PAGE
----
The Sensitive Nervous System Chapter VII: Assessment with a Place for the Nervous System

This is a summary of Chapter VII of “The Sensitive Nervous System” by David Butler.


When it comes to patient education, there are four things that every patient wants to know:

1)      What is wrong with me?

2)      How long will it take to get better?

3)      What can I do for it?

4)      What can you (the clinician) do for it?

When we do educate, we must not forget that pain is a biopsychosocial phenomenon and multifactorial. The onion skin model below provides a good relationship analogy for this.

The first goal addressed in education is making the patient understand pain.  Patients must realize that pain is the defender, not the offender. It is our body’s way to perceive a threat. Therefore, we must quell this fear before focusing on function. Here are some suggested ways to describe pain in non-threatening ways.

  • Back trouble.
  • Neck discomfort.
  • Twinges.
  • Feelings.

When obtaining pain information from our patients, this is something that we do not have to measure. Instead, it is important to look at variables associated with pain, namely.

1)      Geography & nature, aggravating/relieving factors, links.

2)      Mechanism of injury.

3)      Explore how patient’s classify their symptoms (e.g. my joints are worn out), and ask why they think the symptoms still persist.

4)      Consequences of the pain.

5)      Coping types.

6)      How the patient relates to pain (do they get angry or play the blame game).

When determining treatment course, instead of focusing on the structure at fault, look at sensitivity and function. We treat pain mechanisms, not sources. The way to classify sensitivity is by determining if the patient’s symptoms are nociceptive, peripheral neuropathic, or central-dominant. When looking at function, we look at general, specific, and mental qualities.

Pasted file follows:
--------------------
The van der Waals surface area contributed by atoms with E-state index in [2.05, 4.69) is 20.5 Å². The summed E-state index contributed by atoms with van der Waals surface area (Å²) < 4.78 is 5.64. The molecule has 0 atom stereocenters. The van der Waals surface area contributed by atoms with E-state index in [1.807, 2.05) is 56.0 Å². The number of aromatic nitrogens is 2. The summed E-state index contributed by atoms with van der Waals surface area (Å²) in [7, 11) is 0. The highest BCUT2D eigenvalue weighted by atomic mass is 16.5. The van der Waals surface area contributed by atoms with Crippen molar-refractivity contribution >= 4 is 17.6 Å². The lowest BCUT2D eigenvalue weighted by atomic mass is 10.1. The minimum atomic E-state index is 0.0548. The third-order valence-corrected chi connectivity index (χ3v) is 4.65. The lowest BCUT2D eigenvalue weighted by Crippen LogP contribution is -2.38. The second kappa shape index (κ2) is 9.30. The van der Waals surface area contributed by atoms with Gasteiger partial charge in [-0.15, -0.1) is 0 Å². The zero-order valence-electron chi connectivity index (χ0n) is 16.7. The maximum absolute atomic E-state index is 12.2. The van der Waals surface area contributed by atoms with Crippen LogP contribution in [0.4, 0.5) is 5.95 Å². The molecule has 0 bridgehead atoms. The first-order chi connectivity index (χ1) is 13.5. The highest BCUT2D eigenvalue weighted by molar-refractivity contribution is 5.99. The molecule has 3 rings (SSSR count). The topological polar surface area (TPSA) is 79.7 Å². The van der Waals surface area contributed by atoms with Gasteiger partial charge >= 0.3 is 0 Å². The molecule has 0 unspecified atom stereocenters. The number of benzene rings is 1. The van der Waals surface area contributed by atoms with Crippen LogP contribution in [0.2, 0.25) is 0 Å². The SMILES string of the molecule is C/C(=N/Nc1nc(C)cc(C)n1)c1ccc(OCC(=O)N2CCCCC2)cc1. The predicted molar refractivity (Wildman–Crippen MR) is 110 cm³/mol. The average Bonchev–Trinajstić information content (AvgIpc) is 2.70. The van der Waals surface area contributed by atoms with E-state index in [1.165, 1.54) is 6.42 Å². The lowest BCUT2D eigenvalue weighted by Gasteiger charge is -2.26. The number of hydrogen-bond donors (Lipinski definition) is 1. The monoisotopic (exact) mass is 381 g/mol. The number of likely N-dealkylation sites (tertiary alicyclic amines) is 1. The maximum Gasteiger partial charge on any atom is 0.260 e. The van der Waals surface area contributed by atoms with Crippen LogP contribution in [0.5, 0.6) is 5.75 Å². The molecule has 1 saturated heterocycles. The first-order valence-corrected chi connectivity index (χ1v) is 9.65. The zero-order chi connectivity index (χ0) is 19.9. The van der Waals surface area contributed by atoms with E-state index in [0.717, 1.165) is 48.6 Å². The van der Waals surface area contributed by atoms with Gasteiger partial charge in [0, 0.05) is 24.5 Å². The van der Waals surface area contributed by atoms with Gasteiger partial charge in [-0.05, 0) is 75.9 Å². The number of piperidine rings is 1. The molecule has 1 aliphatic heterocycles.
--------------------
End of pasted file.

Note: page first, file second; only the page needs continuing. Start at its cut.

The Three Types of Function/Dysfunction

1)      General – What are physical activity levels and favorite activities? How do their goals relate to these components?

2)      Specific – Objective findings. These impairments have a heavier focus in acute pain than chronic.

3)      Mental – Fear, anxiety, coping, attitude.

Your patients may have problems in one or all of these areas to one degree or another, but the biggest question a clinician must ask is if these dysfunctions are adaptive or maladaptive to pain.

Poor Outcomes 101

There are several factors that contribute to poor outcomes, many of them involving mindsets towards pain.

  • Belief that back pain is harmful or potentially severely disabling.
  • Fear-avoidance behavior and decreased activity.
  • Low mood and social withdrawal.
  • Expecting passive treatments over active participation.

Why Perform a Physical Exam

There are three reasons why you should perform the ultimate manual therapy, a physical exam:

1)      Movement is how you engage the patient, and they expect it.

2)      Support/reject subjective findings.

3)      Allows for reassessment of patient’s problem. It helps show how you may be able to help them.

The Neurological Exam

1)      Nerve palpation.

2)      Nerve conduction – dermatome, myotome, reflexes. Use language like “That’s strong” to let the patient know the results.

3)      Neurodynamic testing.

Neurological Exam Precautions

In acute stages, proceed with caution during your exam. Any pinching or elongating movements could aggravate the symptoms. If a severe nerve injury seems plausible, continually retest findings.

In chronic stages, repeated movements probably are not necessary, as they could potentially aggravate central sensitization.

Realize that there are certain pathologies that can affect the nervous system and impact prognosis, namely diabetes, rheumatoid arthritis, and Guillan-Barre.

Lastly, the most important thing you can do is refer out patients inappropriate for your services. These would include any upper motor neuron signs or symptoms of a tethered cord.